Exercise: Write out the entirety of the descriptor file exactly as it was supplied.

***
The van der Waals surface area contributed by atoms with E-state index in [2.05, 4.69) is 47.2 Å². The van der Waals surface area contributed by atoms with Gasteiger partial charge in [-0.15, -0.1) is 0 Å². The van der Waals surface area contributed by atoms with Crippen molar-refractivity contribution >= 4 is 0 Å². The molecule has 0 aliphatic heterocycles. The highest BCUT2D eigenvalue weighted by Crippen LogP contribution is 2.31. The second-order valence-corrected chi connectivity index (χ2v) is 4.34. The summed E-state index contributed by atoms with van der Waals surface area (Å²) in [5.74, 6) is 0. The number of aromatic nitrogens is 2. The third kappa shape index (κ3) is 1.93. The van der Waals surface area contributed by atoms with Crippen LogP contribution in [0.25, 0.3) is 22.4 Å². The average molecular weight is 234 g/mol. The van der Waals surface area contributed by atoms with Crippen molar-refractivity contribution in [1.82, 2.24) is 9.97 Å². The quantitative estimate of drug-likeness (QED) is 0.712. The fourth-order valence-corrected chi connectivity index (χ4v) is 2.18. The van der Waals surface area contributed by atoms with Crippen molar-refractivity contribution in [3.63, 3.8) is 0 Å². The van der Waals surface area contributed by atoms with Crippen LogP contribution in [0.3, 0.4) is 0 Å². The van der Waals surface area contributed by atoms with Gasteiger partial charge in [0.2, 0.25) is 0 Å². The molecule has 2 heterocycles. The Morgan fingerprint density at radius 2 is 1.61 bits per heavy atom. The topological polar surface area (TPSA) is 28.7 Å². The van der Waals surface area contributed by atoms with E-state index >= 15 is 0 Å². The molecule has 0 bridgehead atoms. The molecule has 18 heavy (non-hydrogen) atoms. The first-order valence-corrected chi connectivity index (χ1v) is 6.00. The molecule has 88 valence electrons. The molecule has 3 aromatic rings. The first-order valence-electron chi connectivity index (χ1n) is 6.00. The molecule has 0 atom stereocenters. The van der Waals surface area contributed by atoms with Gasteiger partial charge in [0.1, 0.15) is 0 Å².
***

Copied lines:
The van der Waals surface area contributed by atoms with E-state index in [2.05, 4.69) is 47.2 Å². The van der Waals surface area contributed by atoms with Gasteiger partial charge in [-0.15, -0.1) is 0 Å². The van der Waals surface area contributed by atoms with Crippen molar-refractivity contribution >= 4 is 0 Å². The molecule has 0 aliphatic heterocycles. The highest BCUT2D eigenvalue weighted by Crippen LogP contribution is 2.31. The second-order valence-corrected chi connectivity index (χ2v) is 4.34. The summed E-state index contributed by atoms with van der Waals surface area (Å²) in [5.74, 6) is 0. The number of aromatic nitrogens is 2. The third kappa shape index (κ3) is 1.93. The van der Waals surface area contributed by atoms with Crippen LogP contribution in [0.25, 0.3) is 22.4 Å². The average molecular weight is 234 g/mol. The van der Waals surface area contributed by atoms with Crippen molar-refractivity contribution in [1.82, 2.24) is 9.97 Å². The quantitative estimate of drug-likeness (QED) is 0.712. The fourth-order valence-corrected chi connectivity index (χ4v) is 2.18. The van der Waals surface area contributed by atoms with Crippen molar-refractivity contribution in [3.63, 3.8) is 0 Å². The van der Waals surface area contributed by atoms with Crippen LogP contribution in [0.3, 0.4) is 0 Å². The van der Waals surface area contributed by atoms with Gasteiger partial charge in [0.2, 0.25) is 0 Å². The molecule has 2 heterocycles. The Morgan fingerprint density at radius 2 is 1.61 bits per heavy atom. The topological polar surface area (TPSA) is 28.7 Å². The van der Waals surface area contributed by atoms with E-state index >= 15 is 0 Å². The molecule has 0 bridgehead atoms. The molecule has 18 heavy (non-hydrogen) atoms. The first-order valence-corrected chi connectivity index (χ1v) is 6.00. The molecule has 88 valence electrons. The molecule has 3 aromatic rings. The first-order valence-electron chi connectivity index (χ1n) is 6.00. The molecule has 0 atom stereocenters. The van der Waals surface area contributed by atoms with Gasteiger partial charge in [0.1, 0.15) is 0 Å².